What saw leaves the best finish - hand or power?


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1 Nov 2020
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I recently posted another thread on the best way to cut small game counters from hardwood dowels. Thanks for the great ideas - I think I’ll be testing out a bandsaw jig.

The discussion made me think of a separate (general) question. At the moment my Nobex hand mitre saw leaves lots of saw marks on the dowel end grain. In general use, what kind of saw leaves the best finish on hardwood? Hand? Band? Table? Mitre?

Lots of variables I’m sure but I wondered if there was a general consensus.
A Japanese pull-saw would be my goto, and/or make a jig same dia as the dowels and trim the ends with a block plane - shooting-board style if you want an almost polished finish.
Any of the shearing action mitre cutters will produce a similar finish on end-grain albeit a bit pricey to purchase
The quality of the sawn finish probably depends on:
  • stable/consistent alignment and speed of the saw blade - I would expect a machine to outperform all but the most capable of craftsmen
  • number of teeth per inch - the finer the blade the finer the finish I would expect
For a final finish, in the absence of a mitre cutter or very sharp plane, a jig to hold the counter against a disc sander with fine abrasive would be my choice.
I was trying to photograph an example a few weeks ago because it always surprises me.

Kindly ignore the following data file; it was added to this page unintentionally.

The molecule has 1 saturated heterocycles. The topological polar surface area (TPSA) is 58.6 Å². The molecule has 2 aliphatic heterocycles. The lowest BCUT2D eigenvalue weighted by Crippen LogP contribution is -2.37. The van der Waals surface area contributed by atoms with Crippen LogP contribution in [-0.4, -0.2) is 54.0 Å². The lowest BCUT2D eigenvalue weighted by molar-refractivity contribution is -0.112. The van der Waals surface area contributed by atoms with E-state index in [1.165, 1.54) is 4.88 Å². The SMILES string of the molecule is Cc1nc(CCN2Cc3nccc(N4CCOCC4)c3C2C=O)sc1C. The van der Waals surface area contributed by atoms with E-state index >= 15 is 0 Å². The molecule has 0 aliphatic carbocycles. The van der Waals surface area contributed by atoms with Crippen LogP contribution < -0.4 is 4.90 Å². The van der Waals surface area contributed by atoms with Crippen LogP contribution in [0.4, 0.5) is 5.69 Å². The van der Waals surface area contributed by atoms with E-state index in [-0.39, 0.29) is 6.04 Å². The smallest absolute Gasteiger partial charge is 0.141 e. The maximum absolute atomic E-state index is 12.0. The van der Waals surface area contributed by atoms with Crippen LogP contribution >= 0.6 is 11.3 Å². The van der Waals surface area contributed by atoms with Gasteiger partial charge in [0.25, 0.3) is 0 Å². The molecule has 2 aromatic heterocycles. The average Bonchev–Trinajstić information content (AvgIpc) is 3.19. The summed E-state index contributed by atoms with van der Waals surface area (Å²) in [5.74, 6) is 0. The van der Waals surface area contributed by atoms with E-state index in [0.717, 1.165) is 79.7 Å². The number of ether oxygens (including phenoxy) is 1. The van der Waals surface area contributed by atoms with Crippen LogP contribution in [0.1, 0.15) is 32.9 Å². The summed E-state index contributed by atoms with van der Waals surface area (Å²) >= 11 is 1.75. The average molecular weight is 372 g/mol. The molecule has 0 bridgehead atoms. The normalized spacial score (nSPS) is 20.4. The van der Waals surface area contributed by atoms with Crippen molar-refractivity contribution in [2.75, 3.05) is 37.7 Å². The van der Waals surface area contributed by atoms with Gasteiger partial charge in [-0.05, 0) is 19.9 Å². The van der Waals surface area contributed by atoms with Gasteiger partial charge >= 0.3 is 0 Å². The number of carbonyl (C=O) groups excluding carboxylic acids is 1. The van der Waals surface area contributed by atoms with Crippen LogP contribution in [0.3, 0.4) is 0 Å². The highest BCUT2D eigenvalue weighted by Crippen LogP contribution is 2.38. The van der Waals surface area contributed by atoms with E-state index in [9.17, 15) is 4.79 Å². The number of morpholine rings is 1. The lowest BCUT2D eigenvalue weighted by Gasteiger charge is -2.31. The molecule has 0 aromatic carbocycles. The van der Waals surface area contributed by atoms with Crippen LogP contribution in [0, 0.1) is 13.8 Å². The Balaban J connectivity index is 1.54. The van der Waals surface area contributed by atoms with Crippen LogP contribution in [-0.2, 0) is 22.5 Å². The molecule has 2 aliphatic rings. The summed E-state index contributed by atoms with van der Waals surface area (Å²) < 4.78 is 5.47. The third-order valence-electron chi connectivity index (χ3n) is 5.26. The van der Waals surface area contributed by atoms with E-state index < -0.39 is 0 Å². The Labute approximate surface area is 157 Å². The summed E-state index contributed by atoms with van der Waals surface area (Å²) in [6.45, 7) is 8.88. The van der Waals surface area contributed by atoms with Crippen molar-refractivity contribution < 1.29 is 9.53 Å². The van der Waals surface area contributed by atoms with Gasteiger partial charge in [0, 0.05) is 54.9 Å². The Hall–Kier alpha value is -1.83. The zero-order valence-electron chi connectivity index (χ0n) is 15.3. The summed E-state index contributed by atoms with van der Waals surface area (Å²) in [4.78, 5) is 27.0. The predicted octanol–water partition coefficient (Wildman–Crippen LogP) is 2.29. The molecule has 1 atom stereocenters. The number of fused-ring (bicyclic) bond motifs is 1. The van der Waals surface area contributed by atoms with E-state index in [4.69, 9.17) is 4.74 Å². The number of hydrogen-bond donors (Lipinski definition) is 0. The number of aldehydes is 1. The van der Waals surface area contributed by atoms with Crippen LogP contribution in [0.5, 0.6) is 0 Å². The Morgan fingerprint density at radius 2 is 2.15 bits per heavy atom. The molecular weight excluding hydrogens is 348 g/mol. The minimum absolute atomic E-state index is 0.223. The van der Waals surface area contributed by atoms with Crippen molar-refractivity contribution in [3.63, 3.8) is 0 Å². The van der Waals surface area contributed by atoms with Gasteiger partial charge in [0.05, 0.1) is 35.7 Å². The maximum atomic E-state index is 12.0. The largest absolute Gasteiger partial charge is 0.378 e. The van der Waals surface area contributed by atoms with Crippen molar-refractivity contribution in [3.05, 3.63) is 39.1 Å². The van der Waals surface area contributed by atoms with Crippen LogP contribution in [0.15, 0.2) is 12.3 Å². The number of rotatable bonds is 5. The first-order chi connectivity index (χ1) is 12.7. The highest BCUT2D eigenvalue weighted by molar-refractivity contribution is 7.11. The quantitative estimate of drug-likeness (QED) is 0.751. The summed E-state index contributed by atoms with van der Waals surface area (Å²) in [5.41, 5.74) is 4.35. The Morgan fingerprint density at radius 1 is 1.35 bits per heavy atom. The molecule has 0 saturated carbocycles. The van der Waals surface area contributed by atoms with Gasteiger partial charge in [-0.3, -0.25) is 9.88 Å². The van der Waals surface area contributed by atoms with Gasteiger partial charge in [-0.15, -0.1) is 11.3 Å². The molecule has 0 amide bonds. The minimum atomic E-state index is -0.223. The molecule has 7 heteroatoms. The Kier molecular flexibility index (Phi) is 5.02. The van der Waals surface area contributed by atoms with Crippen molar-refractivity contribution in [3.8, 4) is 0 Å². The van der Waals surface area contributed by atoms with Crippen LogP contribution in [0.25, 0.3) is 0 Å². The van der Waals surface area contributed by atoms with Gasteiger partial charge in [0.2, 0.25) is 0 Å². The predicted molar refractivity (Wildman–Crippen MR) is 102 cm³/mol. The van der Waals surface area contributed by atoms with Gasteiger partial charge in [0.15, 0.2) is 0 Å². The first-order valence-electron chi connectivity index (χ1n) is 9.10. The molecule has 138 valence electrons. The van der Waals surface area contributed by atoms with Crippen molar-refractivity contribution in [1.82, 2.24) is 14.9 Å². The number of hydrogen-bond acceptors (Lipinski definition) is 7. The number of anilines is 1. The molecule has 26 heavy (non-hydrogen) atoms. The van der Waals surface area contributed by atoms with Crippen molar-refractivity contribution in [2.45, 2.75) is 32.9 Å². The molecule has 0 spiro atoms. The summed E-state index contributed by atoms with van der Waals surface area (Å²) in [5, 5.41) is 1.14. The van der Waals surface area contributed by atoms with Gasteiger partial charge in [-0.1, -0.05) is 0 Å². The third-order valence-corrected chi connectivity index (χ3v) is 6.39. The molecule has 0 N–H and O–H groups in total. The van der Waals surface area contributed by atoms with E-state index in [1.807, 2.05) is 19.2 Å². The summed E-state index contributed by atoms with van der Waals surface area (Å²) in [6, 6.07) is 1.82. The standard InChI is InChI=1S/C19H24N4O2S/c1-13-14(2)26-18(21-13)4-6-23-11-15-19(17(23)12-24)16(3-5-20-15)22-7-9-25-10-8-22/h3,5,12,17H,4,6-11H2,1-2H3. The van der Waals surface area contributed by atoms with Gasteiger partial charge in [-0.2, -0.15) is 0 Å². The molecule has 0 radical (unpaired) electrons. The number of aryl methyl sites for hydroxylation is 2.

A quality 80T blade, recently resharpened on top quality CNC machinery in my mitre saw leaves almost the best end grain finish I've ever seen. Not a saw mark to be seen, almost polished. You could finish your pieces straight off the saw.
I've had good results with a japanese pullsaw but not as big or consistently as the SCMS.
The only thing comparable is a fresh cut off a Morso guillotine.

It's a good saw and a good blade.
I think a power saw, such as a table saw with a good blade will win every time. If you are taking the minutest piece of the end or side, then you will, in effect be planing with the saw blade.

When I used to do a lot of work with Maple the finish from the saw could often be a lot better, even than that from the planer. So the routine would often be to saw, and then scrape or sand.
I think a table saw with a good blade is best for a smooth finish. Definitely not a band saw(not mine, anyway). I have a red Trend blade that crosscuts silky smooth, and will rip to a degree, if the timber is fairly soft or thin.
Well the question was, what leaves the best finish and I think without doubt a sharp plane does, if you want to go to the trouble that is, simple jig, drop the counter in the round hole and plane it, smaller hole so you can push it out from underneath.
By far the cleanest I have is a small Japaneze dozuki "dovetail" saw. It is super sharp and has very fine teeth probably twice the tpi of a normal sized dozuki.
I would think what leaves a consistent square cut safely and a finish that leaves little sanding. Scms with a new blade for me. And with small pieces keep the saw down until stopped spinning
I would think what leaves a consistent square cut safely and a finish that leaves little sanding. Scms with a new blade for me. And with small pieces keep the saw down until stopped spinning